Meet Dr. Mathias Unberath, Co-Director of the Technology Identification and Training Core at JH AITC, where his innovative work is reshaping the way we approach healthcare technology. By day, Dr. Unberath serves as an Assistant Professor of Computer Science at Johns Hopkins University, with core faculty roles in both the Laboratory for Computational Sensing and Robotics and the Malone Center for Engineering in Healthcare, as well as secondary appointments in the School of Medicine. Leading the Advanced Robotics and Computationally AugmenteD Environments (ARCADE) Lab, Dr. Unberath's research is at the cutting edge of developing collaborative intelligent systems and combines imaging, computer vision, machine learning, and interaction design. His approach is holistic, focusing on creating human-centered solutions using technologies such as mixed reality and robotics, and closely collaborating with healthcare providers to identify disruptive use cases. In this interview, follow along as we explore Dr. Unberath's perspectives on the role of technology in aging and dementia care, his insights into the emotional and practical challenges in this field, and his advice for emerging researchers and startups in the AgeTech space. Discover how his unique blend of expertise is contributing to transformative changes in healthcare.
#1 - Can you share with us a little about your work or research?
With my group—the Advanced Robotics and Computationally AugmenteD Environments (ARCADE) Lab—I am working to advance healthcare by creating collaborative intelligent systems that transform clinical workflows. Through synergistic research on imaging, computer vision, machine learning, and interaction design, we build human-centered solutions that are embodied in emerging technology such as mixed reality and robotics. My approach to creating these systems is holistic, and thus, I collaborate closely with providers to identify disruptive use cases as well as engineering colleagues to design innovative solutions.
#2 - What initially drew you to this intersection of AI, AgeTech, aging, and dementia? Is there a personal story or motivation behind your commitment to this field?
Talking with my parents about some of my research, the research we fund as part of the AITC, and related efforts, their initial reactions were quite reserved, not at all echoing the enthusiasm that I and colleagues feel when appreciating the recent advances in AI and technology for healthy aging. Only after some of these conversations did I learn that the reason for the reservation was their interpretation that this technology is "for the older generation"—they were not seeing themselves as the benefactors of these technological advancements. In a way, this misinterpretation is deeply human; I still often feel like I am in my mid-20s, a feeling that will likely never change. But this is where we have a lot of opportunities: exposing people to transformative technology early to make sure that by the time they need it, they are capable and willing to use it for their own and their caregivers’ benefit.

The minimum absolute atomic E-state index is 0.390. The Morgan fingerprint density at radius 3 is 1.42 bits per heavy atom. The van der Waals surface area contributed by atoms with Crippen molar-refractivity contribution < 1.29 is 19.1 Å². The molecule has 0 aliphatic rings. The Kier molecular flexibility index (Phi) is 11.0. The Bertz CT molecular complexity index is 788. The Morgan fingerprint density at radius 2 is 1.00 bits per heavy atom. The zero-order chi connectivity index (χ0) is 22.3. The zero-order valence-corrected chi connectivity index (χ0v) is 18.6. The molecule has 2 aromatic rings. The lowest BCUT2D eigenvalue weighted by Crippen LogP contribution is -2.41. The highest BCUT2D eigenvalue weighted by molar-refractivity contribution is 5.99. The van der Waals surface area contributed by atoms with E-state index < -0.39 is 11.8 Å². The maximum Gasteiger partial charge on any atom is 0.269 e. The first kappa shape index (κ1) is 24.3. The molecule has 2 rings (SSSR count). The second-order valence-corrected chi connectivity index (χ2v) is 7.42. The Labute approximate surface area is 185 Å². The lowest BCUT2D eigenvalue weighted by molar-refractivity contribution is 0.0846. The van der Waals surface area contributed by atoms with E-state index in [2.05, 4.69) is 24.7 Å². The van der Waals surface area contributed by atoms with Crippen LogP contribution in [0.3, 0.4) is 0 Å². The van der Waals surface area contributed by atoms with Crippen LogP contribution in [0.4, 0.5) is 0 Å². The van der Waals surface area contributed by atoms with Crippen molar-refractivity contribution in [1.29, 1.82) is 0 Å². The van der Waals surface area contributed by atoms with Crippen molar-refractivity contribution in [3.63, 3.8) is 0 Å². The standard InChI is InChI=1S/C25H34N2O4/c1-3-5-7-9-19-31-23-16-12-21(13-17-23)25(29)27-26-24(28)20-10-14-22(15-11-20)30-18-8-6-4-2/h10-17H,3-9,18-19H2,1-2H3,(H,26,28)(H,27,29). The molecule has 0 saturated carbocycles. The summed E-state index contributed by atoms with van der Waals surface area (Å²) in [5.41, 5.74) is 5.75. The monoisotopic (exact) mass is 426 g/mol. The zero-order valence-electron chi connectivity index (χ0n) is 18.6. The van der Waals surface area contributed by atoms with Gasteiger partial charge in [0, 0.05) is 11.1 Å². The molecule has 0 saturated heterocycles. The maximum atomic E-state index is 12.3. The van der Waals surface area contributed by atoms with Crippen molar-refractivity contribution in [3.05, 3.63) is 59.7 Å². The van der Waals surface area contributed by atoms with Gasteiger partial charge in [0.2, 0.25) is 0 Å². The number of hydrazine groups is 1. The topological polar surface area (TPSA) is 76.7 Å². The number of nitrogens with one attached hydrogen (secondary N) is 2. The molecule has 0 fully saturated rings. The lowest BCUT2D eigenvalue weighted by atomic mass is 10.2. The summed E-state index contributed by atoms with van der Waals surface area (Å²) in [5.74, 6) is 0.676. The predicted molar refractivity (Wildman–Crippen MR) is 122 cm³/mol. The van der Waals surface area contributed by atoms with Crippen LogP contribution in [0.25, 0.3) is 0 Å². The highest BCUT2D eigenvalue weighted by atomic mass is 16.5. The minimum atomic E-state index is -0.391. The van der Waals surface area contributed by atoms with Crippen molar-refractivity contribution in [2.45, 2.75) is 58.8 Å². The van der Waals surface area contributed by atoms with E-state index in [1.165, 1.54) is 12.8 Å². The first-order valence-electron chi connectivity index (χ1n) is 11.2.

#3 - In your view, where is the biggest gap in the current landscape of aging and dementia research and care, and how can AI and emerging technologies help bridge this?
The amount of labor and emotional availability in caring for aging adults, especially people suffering from dementia, can be debilitating for family caregivers. Similarly, the requirements for professional caregivers, driven by economic considerations, lead to rushed interactions. In both scenarios, the emotional and human connection between the aging adults and their caregivers is suffering, as caregivers struggle to meet the basic necessities and don't have bandwidth, emotional or otherwise, to connect. This is where I believe technology, AI and other, can help reduce the burden on caregivers and aging adults, making more time and freeing up resources for more casual interaction and bonding.
#4 - Any words of wisdom for budding startups or researchers eager to dive into the AI and AgeTech space?
There clearly is a lot of opportunity, some obvious, some maybe not so obvious. We're seeing a lot of interesting applications with plenty of potential. What the most promising applications clearly have in common is that they are rooted in a deep understanding of aging adults' and their caregivers' needs and desires, and have a clear understanding how the technology will improve healthy aging along the many dimensions that one may consider. At the AITCs, we have Stakeholder Engagement Cores and related resources to help people understand possible product market fit or just engage in some form of human-centered design to ensure that there is not just technological appeal, but clear opportunity and need.
#5 - Outside of the lab or office, what’s a hobby or activity you're passionate about?
Outside the lab I continue thinking about healthy aging, but for a different target group: my 3 and 5 year olds, who of course have very different needs and desires—it is, however, quite fascinating to see the possibilities and perils that technology and AI also pose for this demographic. Finally, I enjoy spending time outdoors, running, hiking, and biking with and without the family.